Once again, the Gooding & Company auction presented some interesting “barn find” European sports cars at its Scottsdale sale, including one of the signature cars of the event, a one-a-kind 1955 Alfa Romeo 1900C SS Coupe Speciale, in distressed yet picturesque condition.
With evocative coachwork by Buano created for display at the 1955 Turin Motor Show, the Alfa was a center of attention at Gooding, even with a cracking repaint in an incorrect red color and some rough-looking dents on top of the alloy right-front fender.
Nonetheless, the stylistic magic of its fastback split-window greenhouse and other unique design features shone through and it sold Friday for a hammer price of $900,000 (not including auction fees) after a tortuous round of incremental bidding during which prospective owners jumped in and out of the competition.
So what now? Does the famed Alfa Romeo Boano live on as a “preservation” car or is it headed to the restoration shop? The car did win a preservation-class award at Pebble Beach, but does that mean it should remain in its current state?
That’s the conundrum that owners of original but much-less-than-pristine collector cars face these days: to restore or not to restore. A restoration might bring a car back to its original condition, but it erases the patina of history and use. Some cars cry out to be preserved as they are while others are in such shoddy condition that they become more-or-less a template for the restoration shop. Sometimes, that decision can be difficult.
Donald Osborne, the well-known classic car appraiser, commentator and long-time contributor to Sports Car Market magazine, said in an interview that each car has its own story and its own set of conditions, and each needs to be studied individually to determine what it should be and how it will be used by its new owner.
“You have cars that are true preservation cars, cars that have always been used and loved and cared for,” Osborne said. “Then there are cars that have been parked and abandoned for years, the so called barn-find cars.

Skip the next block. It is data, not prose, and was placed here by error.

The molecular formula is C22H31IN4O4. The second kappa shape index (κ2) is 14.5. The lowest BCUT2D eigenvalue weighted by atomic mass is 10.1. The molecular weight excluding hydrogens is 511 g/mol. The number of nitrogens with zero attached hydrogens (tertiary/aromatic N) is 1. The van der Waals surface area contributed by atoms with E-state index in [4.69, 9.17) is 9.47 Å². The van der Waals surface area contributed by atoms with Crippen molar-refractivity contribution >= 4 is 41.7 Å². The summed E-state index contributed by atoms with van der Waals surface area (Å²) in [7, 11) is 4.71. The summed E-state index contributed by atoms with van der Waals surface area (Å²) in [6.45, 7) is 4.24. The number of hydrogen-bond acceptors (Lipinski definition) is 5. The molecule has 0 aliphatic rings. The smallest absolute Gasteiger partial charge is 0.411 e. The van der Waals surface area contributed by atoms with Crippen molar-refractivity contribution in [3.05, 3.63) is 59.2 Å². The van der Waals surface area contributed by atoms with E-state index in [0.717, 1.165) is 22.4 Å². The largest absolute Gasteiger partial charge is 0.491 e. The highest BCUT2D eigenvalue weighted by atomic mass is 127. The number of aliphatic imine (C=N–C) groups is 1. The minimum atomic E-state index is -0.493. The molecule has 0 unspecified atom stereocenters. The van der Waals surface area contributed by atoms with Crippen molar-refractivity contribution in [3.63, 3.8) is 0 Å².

“And then you have cars that are just good, honest restoration candidates. You don’t have a lot of the original finish, what the factory craftsmen made and created, that still exists. And it that case, it should be given back to its original intent. And that’s a restoration.”
The Alfa would fall into the latter category, he noted, because it’s not really in preserved condition, despite its Pebble Beach accolade.
“It’s an extraordinary car, it’s in great shape, it’s amazing that it still survives,” Osborne noted. “But it’s not a preservation car. It’s a car to be restored, and the new owner, who just paid a pretty penny for it, intends to restore it back to its original glory, in its original yellow and black paint. And that’s what it deserves. It’s not about preservation at this point.”
There’s another category of as-found collector cars, Osborne acknowledged: total beater cars that are cool enough to be driven as they are, warts and all.
“As in the now famous, or infamous, case of Jerry Seinfeld’s Speedster that he bought at Gooding for a record price of $583,000,” Osborne said, referring to a beat-up Porsche 356 that Seinfeld bought for a somewhat shocking premium. That car and Seinfeld’s defense of his purchase were the subject of a recent Sports Car Market article in which the comedian said he wanted to buy the car and drive it as is.